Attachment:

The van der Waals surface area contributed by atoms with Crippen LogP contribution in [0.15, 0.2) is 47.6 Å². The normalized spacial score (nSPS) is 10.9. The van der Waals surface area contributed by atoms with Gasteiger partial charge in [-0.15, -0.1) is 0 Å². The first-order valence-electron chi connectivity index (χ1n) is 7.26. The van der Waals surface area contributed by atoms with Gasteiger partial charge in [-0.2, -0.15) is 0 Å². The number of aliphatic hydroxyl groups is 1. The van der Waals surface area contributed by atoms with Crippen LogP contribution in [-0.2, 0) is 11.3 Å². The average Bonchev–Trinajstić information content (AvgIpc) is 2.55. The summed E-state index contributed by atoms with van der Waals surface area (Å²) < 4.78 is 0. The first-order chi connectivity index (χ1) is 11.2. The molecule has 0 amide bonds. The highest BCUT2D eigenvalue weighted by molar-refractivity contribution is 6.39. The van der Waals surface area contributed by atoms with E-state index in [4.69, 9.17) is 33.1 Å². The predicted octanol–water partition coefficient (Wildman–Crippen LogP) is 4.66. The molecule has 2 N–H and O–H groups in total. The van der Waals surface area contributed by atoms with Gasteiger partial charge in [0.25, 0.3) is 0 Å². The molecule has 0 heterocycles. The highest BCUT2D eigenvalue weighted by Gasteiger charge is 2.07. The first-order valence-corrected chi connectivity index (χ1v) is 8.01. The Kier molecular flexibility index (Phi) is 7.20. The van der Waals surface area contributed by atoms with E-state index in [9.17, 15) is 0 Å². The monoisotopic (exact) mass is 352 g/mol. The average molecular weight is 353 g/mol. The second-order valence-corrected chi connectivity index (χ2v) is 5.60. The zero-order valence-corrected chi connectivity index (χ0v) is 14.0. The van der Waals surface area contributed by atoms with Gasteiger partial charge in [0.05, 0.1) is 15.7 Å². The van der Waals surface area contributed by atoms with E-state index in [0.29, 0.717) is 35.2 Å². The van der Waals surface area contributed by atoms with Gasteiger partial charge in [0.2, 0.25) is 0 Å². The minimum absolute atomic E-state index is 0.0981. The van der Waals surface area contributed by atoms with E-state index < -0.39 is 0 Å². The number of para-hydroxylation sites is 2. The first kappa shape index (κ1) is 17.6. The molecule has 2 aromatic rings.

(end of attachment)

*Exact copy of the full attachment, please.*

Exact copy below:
The van der Waals surface area contributed by atoms with Crippen LogP contribution in [0.15, 0.2) is 47.6 Å². The normalized spacial score (nSPS) is 10.9. The van der Waals surface area contributed by atoms with Gasteiger partial charge in [-0.15, -0.1) is 0 Å². The first-order valence-electron chi connectivity index (χ1n) is 7.26. The van der Waals surface area contributed by atoms with Gasteiger partial charge in [-0.2, -0.15) is 0 Å². The number of aliphatic hydroxyl groups is 1. The van der Waals surface area contributed by atoms with Crippen LogP contribution in [-0.2, 0) is 11.3 Å². The average Bonchev–Trinajstić information content (AvgIpc) is 2.55. The summed E-state index contributed by atoms with van der Waals surface area (Å²) < 4.78 is 0. The first-order chi connectivity index (χ1) is 11.2. The molecule has 0 amide bonds. The highest BCUT2D eigenvalue weighted by molar-refractivity contribution is 6.39. The van der Waals surface area contributed by atoms with E-state index in [4.69, 9.17) is 33.1 Å². The predicted octanol–water partition coefficient (Wildman–Crippen LogP) is 4.66. The molecule has 2 N–H and O–H groups in total. The van der Waals surface area contributed by atoms with Gasteiger partial charge in [0.25, 0.3) is 0 Å². The molecule has 0 heterocycles. The highest BCUT2D eigenvalue weighted by Gasteiger charge is 2.07. The first-order valence-corrected chi connectivity index (χ1v) is 8.01. The Kier molecular flexibility index (Phi) is 7.20. The van der Waals surface area contributed by atoms with E-state index in [9.17, 15) is 0 Å². The monoisotopic (exact) mass is 352 g/mol. The average molecular weight is 353 g/mol. The second-order valence-corrected chi connectivity index (χ2v) is 5.60. The zero-order valence-corrected chi connectivity index (χ0v) is 14.0. The van der Waals surface area contributed by atoms with Gasteiger partial charge in [0.05, 0.1) is 15.7 Å². The van der Waals surface area contributed by atoms with E-state index in [0.29, 0.717) is 35.2 Å². The van der Waals surface area contributed by atoms with Gasteiger partial charge in [0.2, 0.25) is 0 Å². The minimum absolute atomic E-state index is 0.0981. The van der Waals surface area contributed by atoms with E-state index < -0.39 is 0 Å². The number of para-hydroxylation sites is 2. The first kappa shape index (κ1) is 17.6. The molecule has 2 aromatic rings.